Optimal control and game theory

The students will become familiar with: - basic concepts of strategic reasoning and non-cooperative decision making in two-person games and multi-player setups (networks); - optimal planning and dynamic programming techniques both in discrete and continuous systems; - relation between repeated games and optimal control problems; - Pontryagin’s maximum principle and its applications to control and dynamic games. Students will learn how to mathematically model control problems and analyse strategic decision-making in the presence of selfish individuals, with particular attention to the type of problems arising in the study of complex systems (with examples from physics, biology and economics).

Optimal control and game theory

Basics of calculus, linear algebra and probability theory. Basic properties of ordinary differential equations. Elements of functional analysis (operators and functionals on Banach spaces) are desirable but not mandatory. Basic concepts of graph theory.

Optimal control and game theory

Basics of calculus, linear algebra and probability theory. Basic properties of ordinary differential equations. Elements of functional analysis (operators and functionals on Banach spaces) are desirable but not mandatory. Basic concepts of graph theory.

Optimal control and game theory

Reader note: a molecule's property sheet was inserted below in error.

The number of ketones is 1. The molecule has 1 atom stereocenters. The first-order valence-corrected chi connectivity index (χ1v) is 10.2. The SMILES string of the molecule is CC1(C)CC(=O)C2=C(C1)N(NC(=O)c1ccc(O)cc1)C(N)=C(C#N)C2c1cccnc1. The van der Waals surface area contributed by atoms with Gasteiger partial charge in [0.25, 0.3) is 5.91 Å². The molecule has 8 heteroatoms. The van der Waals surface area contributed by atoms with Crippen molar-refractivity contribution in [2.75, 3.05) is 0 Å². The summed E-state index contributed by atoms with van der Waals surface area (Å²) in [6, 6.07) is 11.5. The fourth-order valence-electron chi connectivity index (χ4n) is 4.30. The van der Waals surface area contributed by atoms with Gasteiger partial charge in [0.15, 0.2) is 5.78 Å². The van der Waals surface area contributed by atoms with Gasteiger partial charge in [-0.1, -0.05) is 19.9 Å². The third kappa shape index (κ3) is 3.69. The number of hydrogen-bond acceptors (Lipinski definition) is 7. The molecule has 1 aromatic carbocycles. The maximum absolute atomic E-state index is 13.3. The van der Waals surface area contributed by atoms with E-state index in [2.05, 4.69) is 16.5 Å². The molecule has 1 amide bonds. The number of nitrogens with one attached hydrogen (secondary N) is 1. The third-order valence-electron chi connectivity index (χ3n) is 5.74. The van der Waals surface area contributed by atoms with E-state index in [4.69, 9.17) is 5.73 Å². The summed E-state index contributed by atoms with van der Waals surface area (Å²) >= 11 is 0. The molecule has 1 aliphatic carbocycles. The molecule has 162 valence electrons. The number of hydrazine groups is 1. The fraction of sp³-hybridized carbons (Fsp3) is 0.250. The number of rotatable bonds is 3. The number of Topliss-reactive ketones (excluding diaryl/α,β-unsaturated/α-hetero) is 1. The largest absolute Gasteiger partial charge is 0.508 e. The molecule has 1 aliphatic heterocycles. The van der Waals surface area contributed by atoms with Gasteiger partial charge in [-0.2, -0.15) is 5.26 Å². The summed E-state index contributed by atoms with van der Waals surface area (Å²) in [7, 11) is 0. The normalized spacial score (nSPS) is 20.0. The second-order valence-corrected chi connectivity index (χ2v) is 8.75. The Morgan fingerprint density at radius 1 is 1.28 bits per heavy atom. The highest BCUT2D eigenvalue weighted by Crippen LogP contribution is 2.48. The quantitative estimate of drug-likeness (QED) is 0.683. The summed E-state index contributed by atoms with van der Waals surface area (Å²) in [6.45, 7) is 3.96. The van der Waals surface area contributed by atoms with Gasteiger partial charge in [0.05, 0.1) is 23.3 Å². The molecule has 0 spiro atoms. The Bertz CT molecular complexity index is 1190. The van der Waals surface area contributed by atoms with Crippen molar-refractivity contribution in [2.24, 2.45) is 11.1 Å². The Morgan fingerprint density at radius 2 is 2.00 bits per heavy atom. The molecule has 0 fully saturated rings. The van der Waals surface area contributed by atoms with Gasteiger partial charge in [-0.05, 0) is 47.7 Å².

1. Introduction to game theory (20 h) Normal-form games: solution concepts for zero-sum games, pure and mixed Nash equilibria, refinements. Extensive-form games: subgame-perfect equilibria, repeated games, backward induction. Games of incomplete information: bayesian games, global games, correlated equilibria. Algorithmic game theory: complexity of Nash equilibria, price of anarchy. 2. Multi-agent systems (15h) Congestion games and minority game, networks and graphical games, incentives and control of network dynamics. 3. Dynamic programming and Stochastic Optimal Control (10h) Constrained and unconstrained smooth optimization: Lagrangian multipliers, Karush-Kuhn-Tucker optimality conditions, existence of global minima; Bellman’s principle in deterministic and stochastic discrete-time systems; Hamilton-Jacobi-Bellman equation in continuous-time systems. Applications: linear-quadratic control, dynamic asset allocation. 4. Maximum principle (15h) Pontryagin’s maximum principle (PMP) in the Hamiltonian and Lagrangian forms. PMP and calculus of variations. PMP for linear systems, time-optimality of the “bang-bang” control. Sufficient conditions of optimality, existence of global optima. Infinite dynamic games, PMP as a necessary condition for an equilibrium strategy.